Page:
Human beings are prone to addiction.
I don’t care who you are, or how much balance/temperance/ restraint with which you live your life. I KNOW you have a penchant for some thing or another. A go-to habit or vice that you know is, to some degree, unhealthy.
It could be as insignificant as nail-biting. It might be as serious as alcoholism or anorexia. But I know you have at least one.
Because we are needy creatures. All of us. Whether we are married or single, old or young, black or white, gay or straight, employed or not, we almost all have days when we feel something is missing; when we are longing for some unidentifiable “more.”
As a Christian, I thought that something was God. That we were made with a “God-shaped hole” in our hearts that could only be filled by a personal relationship with him through Jesus. Of course, I was always baffled as to why that empty feeling persisted even in the midst of my most fervent phases of Christianity.
I did have moments of freedom and peace. Moments when everything was so clear and light. I knew what really mattered in my life. I knew who I was and what I wanted. I was filled with love for the world and grace and forgiveness for its brokenness. I lost all sense of self-consciousness.
And those moments, as a Christian, did often follow times of extended prayer (in the form of journaling) or worship (in the form of singing praise songs), or an inspiring sermon.
They also happened after long hikes out in the mountains, long drives in the car with a good CD, intimate conversations with a close friend.
Before I stepped off the ledge and finally let go of my faith, I wondered if those moments of clarity and insight and absolute magnanimity and peace I had had would disappear.
Funny thing – they actually happened MORE frequently immediately following my de-conversion. And they happen now about as often as they used to. Maybe even slightly more. And that makes sense.
Because I’ve learned by experience that those moments were not brought on by some sort of increased mystical connection with God. They were produced by mental space and focus and a regaining of perspective.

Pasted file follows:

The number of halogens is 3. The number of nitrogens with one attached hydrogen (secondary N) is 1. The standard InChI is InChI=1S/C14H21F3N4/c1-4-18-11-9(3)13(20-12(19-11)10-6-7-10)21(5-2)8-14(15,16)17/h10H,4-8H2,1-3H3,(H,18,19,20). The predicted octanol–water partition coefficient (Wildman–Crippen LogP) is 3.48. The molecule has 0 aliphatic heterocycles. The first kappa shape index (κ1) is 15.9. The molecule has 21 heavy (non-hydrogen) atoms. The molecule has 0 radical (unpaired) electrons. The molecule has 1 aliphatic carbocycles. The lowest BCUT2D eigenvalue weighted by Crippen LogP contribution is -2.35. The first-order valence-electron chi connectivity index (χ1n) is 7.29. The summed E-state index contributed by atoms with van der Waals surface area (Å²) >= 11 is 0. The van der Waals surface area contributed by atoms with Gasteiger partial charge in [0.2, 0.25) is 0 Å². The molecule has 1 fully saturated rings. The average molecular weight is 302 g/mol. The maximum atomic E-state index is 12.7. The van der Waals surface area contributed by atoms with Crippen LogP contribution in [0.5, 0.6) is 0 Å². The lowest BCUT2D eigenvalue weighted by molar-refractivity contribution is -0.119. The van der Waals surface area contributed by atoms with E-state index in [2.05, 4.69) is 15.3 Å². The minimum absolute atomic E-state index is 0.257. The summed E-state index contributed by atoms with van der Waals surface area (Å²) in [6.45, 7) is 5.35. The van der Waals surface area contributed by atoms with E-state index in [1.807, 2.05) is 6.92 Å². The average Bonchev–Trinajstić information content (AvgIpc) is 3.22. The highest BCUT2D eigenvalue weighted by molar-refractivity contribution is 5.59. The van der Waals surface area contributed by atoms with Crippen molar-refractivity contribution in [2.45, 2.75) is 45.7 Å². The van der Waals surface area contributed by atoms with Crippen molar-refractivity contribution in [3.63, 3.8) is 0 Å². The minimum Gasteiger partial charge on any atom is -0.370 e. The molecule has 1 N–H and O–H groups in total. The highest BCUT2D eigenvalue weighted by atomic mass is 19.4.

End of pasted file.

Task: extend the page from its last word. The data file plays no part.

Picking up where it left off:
When I have my “zen” moments now, when all seems right inside my heart and mind and in the world, it is after a good long journaling session, or a quiet day of gardening and organizing, or a heart-to-heart with a kindred spirit, or an amazing concert, or a powerful true story, or a bike ride out on one of Puget Sound’s beautiful islands.
These types of activities accomplish the same thing in my mind/heart/spirit that prayer-journaling and worship and Bible reading and sermons accomplished before:
They get me out of the crazy-busy world, out of my crazy-busy life logistics, and out of my crazy-busy head.
They quiet all the mental noise and help me realize that everything I have, I need; that everything I am is alright; that I need not live in fear of pain or loss or sickness or even death, because those things are inevitable. Worrying about them only increases their chances of occurrence, and when they do come, they can be dealt with then – one day at a time, with patience and mindfulness and compassion and love.
I do think we humans have a sort of “hole” inside of ourselves. Not a God-shaped one, necessarily, but a sort of empty-ness. I think at its root it is really the unfortunate tendency resulting from natural selection to want as much as we can get our hands on; to want the best for ourselves; to never be satisfied with what we have. And while this character trait has clearly been effective in helping our ancestors survive to pass along their genes, it also has resulted in a lot of inner turmoil.
And I think in order to deal with that inner turmoil – so we don’t get home from a stressful, painful day of life and eat an entire bag of chocolate chip cookies (my particular addiction of choice), or fry our brains on Seinfeld re-runs, or drink ourselves into oblivion, or cut ourselves, or force ourselves to run 10 miles on five carrot sticks, or finally end it all by jumping off a bridge – we have to raise our level of consciousness.
We have to realize this self-defeating character flaw we all have and rise above it. We have to let go of our selfishness and self-awareness and insatiable need for more. We have to step away into the quiet and take a good look around and see reality.
We have to tell ourselves, “Enough!” I have enough. Enough food. Enough clothing. Enough toys. Enough time. And I am enough. Pretty enough, smart enough, good enough, accomplished enough.
And then embrace life. Drink deeply of it. Of the beauty and wonder of the natural world, the awesomeness of the universe, the glory of humanity’s capacity for understanding, communication, exploration, discovery, creativity and survival. Of our own infinitely unique personalities and bodies and abilities and joys.
Hi. My name is Erin and I am a recovering human. It has been eleven days since my last cookie binge. I know there is a good possibility it will happen again. But by the grace of my mind and reason, I am living one day at a time to the best of my ability, letting go of my selfishness and desperate pursuit of More, reminding myself that there is Enough.
If you are on a similar journey, my heart goes out to you. Welcome to Humans Anonymous.